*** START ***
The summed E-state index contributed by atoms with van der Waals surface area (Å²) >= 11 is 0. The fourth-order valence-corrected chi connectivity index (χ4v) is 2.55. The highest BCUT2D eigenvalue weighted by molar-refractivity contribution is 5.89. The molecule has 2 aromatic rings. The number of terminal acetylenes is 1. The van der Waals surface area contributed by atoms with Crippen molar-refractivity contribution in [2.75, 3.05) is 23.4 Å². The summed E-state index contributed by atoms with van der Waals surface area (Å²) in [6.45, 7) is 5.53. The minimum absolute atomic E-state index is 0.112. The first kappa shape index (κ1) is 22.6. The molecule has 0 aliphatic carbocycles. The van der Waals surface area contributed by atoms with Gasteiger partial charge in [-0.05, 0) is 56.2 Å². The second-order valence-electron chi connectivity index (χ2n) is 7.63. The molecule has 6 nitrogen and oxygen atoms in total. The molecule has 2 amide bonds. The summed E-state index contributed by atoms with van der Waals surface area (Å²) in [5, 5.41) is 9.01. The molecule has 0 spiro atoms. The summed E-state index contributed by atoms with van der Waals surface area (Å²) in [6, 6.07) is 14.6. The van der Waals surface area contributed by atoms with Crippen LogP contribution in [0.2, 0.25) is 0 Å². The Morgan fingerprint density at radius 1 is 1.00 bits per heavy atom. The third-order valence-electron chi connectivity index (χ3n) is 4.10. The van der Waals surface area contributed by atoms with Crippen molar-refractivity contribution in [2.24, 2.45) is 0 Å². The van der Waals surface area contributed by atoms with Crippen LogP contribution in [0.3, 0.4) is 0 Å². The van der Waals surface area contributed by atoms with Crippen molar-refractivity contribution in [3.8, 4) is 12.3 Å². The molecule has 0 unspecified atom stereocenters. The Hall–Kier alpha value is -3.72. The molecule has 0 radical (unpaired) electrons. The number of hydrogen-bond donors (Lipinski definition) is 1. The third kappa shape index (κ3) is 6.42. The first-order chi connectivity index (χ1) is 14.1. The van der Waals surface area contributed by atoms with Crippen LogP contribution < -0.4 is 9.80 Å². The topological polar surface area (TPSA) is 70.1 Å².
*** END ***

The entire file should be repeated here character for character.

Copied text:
The summed E-state index contributed by atoms with van der Waals surface area (Å²) >= 11 is 0. The fourth-order valence-corrected chi connectivity index (χ4v) is 2.55. The highest BCUT2D eigenvalue weighted by molar-refractivity contribution is 5.89. The molecule has 2 aromatic rings. The number of terminal acetylenes is 1. The van der Waals surface area contributed by atoms with Crippen molar-refractivity contribution in [2.75, 3.05) is 23.4 Å². The summed E-state index contributed by atoms with van der Waals surface area (Å²) in [6.45, 7) is 5.53. The minimum absolute atomic E-state index is 0.112. The first kappa shape index (κ1) is 22.6. The molecule has 0 aliphatic carbocycles. The van der Waals surface area contributed by atoms with Gasteiger partial charge in [-0.05, 0) is 56.2 Å². The second-order valence-electron chi connectivity index (χ2n) is 7.63. The molecule has 6 nitrogen and oxygen atoms in total. The molecule has 2 amide bonds. The summed E-state index contributed by atoms with van der Waals surface area (Å²) in [5, 5.41) is 9.01. The molecule has 0 spiro atoms. The summed E-state index contributed by atoms with van der Waals surface area (Å²) in [6, 6.07) is 14.6. The van der Waals surface area contributed by atoms with Crippen LogP contribution in [0.2, 0.25) is 0 Å². The Morgan fingerprint density at radius 1 is 1.00 bits per heavy atom. The third-order valence-electron chi connectivity index (χ3n) is 4.10. The van der Waals surface area contributed by atoms with Crippen molar-refractivity contribution in [2.24, 2.45) is 0 Å². The van der Waals surface area contributed by atoms with Crippen LogP contribution in [0.3, 0.4) is 0 Å². The van der Waals surface area contributed by atoms with Crippen molar-refractivity contribution in [3.8, 4) is 12.3 Å². The molecule has 0 unspecified atom stereocenters. The Hall–Kier alpha value is -3.72. The molecule has 0 radical (unpaired) electrons. The number of hydrogen-bond donors (Lipinski definition) is 1. The third kappa shape index (κ3) is 6.42. The first-order chi connectivity index (χ1) is 14.1. The van der Waals surface area contributed by atoms with Crippen LogP contribution < -0.4 is 9.80 Å². The topological polar surface area (TPSA) is 70.1 Å².